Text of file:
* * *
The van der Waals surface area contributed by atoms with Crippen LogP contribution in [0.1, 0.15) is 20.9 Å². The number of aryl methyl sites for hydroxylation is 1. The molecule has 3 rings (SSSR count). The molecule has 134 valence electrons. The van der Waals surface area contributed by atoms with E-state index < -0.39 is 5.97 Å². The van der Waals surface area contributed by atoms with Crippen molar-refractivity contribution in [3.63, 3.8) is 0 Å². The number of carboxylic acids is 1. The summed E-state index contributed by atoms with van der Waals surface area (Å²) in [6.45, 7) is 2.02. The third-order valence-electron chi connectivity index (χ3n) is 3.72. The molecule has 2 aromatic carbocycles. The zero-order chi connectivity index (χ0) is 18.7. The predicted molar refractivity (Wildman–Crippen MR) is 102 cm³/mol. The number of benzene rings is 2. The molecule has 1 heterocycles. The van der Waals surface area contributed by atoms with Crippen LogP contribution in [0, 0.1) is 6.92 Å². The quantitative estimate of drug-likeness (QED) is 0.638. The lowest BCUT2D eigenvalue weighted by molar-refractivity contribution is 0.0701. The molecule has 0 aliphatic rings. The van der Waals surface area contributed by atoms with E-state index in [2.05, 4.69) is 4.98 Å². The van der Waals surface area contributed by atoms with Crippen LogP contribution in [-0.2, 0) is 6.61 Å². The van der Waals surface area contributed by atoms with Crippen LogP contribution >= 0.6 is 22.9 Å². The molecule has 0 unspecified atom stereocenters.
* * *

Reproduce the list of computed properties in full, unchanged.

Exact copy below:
The van der Waals surface area contributed by atoms with Crippen LogP contribution in [0.1, 0.15) is 20.9 Å². The number of aryl methyl sites for hydroxylation is 1. The molecule has 3 rings (SSSR count). The molecule has 134 valence electrons. The van der Waals surface area contributed by atoms with E-state index < -0.39 is 5.97 Å². The van der Waals surface area contributed by atoms with Crippen molar-refractivity contribution in [3.63, 3.8) is 0 Å². The number of carboxylic acids is 1. The summed E-state index contributed by atoms with van der Waals surface area (Å²) in [6.45, 7) is 2.02. The third-order valence-electron chi connectivity index (χ3n) is 3.72. The molecule has 2 aromatic carbocycles. The zero-order chi connectivity index (χ0) is 18.7. The predicted molar refractivity (Wildman–Crippen MR) is 102 cm³/mol. The number of benzene rings is 2. The molecule has 1 heterocycles. The van der Waals surface area contributed by atoms with Crippen LogP contribution in [0, 0.1) is 6.92 Å². The quantitative estimate of drug-likeness (QED) is 0.638. The lowest BCUT2D eigenvalue weighted by molar-refractivity contribution is 0.0701. The molecule has 0 aliphatic rings. The van der Waals surface area contributed by atoms with E-state index in [2.05, 4.69) is 4.98 Å². The van der Waals surface area contributed by atoms with Crippen LogP contribution in [-0.2, 0) is 6.61 Å². The van der Waals surface area contributed by atoms with Crippen LogP contribution >= 0.6 is 22.9 Å². The molecule has 0 unspecified atom stereocenters.